The impact of fluorine atoms on a triphenylamine-based dopant-free hole-selective layer for perovskite solar cells†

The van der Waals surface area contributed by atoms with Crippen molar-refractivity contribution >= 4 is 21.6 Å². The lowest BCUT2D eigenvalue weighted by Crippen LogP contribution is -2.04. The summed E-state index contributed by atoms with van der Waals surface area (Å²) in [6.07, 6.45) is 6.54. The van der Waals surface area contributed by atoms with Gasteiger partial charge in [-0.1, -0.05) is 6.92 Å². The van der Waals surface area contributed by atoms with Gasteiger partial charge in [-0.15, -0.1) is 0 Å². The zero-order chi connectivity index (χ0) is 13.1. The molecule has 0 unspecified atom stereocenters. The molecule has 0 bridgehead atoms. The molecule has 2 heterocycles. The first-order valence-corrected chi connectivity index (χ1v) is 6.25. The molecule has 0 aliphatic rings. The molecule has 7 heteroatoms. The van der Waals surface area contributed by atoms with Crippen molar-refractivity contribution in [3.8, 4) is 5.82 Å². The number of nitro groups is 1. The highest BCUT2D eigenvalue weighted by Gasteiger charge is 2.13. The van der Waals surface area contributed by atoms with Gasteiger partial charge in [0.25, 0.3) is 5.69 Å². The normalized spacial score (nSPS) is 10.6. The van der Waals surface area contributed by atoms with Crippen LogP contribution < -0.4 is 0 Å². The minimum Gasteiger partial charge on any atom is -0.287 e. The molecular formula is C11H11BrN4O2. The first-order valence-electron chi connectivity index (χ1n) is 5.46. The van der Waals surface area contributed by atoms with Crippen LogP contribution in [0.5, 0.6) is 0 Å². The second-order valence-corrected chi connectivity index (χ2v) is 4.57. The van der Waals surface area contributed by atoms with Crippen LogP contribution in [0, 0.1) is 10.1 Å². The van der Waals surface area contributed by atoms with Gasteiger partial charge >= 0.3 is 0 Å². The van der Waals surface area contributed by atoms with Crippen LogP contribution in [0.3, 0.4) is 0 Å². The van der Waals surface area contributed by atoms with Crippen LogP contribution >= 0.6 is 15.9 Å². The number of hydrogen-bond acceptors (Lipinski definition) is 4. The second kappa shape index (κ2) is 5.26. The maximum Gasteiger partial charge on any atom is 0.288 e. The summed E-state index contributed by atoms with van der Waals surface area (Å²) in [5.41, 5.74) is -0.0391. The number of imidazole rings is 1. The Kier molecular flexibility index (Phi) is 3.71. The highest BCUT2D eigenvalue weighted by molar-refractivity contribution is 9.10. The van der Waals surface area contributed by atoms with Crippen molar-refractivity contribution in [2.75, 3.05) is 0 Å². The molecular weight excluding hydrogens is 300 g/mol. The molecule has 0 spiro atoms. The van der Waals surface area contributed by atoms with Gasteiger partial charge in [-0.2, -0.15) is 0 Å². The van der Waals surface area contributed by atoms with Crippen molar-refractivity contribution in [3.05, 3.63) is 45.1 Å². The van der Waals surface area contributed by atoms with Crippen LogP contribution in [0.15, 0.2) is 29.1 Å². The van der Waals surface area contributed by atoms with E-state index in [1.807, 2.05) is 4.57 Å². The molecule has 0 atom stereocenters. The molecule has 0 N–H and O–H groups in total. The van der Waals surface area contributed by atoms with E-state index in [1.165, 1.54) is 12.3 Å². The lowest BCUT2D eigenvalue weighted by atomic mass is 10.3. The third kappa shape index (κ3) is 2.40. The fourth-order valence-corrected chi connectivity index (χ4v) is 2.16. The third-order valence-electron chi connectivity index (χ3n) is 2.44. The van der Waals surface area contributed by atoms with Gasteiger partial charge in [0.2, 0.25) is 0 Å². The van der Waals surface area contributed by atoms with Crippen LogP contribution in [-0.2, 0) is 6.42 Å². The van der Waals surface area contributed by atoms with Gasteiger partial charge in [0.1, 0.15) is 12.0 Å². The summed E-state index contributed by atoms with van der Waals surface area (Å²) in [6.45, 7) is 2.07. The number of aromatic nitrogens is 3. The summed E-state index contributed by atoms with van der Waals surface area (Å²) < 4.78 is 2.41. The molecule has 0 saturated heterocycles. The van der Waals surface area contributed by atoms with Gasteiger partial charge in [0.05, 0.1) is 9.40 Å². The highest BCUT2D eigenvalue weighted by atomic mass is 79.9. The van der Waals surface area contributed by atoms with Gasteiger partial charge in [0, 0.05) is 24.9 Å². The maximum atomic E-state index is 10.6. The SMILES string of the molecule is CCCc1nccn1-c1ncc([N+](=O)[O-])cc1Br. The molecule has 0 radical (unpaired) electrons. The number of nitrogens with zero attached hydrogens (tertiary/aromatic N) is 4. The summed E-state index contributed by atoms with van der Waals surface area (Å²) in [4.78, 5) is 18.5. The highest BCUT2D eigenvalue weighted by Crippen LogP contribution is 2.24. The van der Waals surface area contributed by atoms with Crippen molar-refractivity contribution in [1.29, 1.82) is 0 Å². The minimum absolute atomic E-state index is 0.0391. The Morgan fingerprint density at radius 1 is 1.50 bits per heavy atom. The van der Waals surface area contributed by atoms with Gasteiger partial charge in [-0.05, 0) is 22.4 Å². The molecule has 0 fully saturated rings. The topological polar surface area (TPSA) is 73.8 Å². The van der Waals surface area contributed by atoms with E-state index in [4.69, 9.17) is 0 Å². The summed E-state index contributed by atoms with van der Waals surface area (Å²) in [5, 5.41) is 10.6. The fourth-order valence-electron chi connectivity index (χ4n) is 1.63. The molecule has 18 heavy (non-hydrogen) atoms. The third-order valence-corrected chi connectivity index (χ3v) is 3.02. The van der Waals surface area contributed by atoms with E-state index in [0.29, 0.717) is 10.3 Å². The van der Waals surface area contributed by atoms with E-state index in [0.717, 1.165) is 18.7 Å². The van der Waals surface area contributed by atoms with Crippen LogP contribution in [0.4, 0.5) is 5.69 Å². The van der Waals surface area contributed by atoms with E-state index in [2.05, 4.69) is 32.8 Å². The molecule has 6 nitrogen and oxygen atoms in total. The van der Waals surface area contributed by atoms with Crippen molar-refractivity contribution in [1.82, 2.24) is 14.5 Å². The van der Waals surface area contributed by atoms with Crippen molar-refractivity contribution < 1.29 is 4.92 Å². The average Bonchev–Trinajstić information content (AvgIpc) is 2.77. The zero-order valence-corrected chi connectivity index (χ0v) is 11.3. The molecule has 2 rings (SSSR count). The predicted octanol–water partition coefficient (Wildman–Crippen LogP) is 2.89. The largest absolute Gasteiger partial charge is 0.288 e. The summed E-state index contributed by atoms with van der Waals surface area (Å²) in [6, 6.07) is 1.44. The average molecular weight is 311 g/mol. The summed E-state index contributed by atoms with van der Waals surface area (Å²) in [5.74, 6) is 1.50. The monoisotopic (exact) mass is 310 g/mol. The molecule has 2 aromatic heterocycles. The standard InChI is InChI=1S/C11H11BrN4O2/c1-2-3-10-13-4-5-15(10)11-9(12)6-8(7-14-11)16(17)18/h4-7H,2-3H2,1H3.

For industrial use, perovskite solar cells (PSCs) require long-term stability and a cost-effective hole-transport layer (HTL). The PSC stability can be substantially improved via the rational design of a dopant-free HTL that possesses inherent electrical merits. Further, through molecular engineering, via placing fluorinated arms on an established triphenylamine core, superior stability can be achieved using cost-effective precursors and easy synthesis routes. Here we developed a fluorinated triphenylamine-based HTL, probed its structural and electro-optical properties, and demonstrated the practical utility of the HTL in a PSC in its pristine form. The designed fluorinated HTL, called tri(3-fluoro-4-methoxy-N-(4-methoxyphenyl)aniline) triphenylamine (FOMePh), gave a high power conversion efficiency (PCE) of 17.08%, which exceeded that of doped Spiro-OMeTAD (16.9%) while consuming 2.3-times less material than Spiro-OMeTAD during PSC fabrication. We carried out synthetic cost analysis, and the cost of FOMePh was calculated to be €80.19 g−1 which is four-times lower than the cost of Spiro-OMeTAD. To investigate the impact of fluorine atoms, we synthesized molecules without fluorine atoms (OMePh). FOMePh and OMePh had hole mobilities of 5.9 × 10−4 and 3.59 × 10−5 cm2 V−1 s−1, which are on par with doped Spiro-OMeTAD. The photovoltaic parameters suggest that the performance of OMePh dropped due to its poor film formation abilities compared with FOMePh, and this has a bearing on the performance and reliability of PSCs.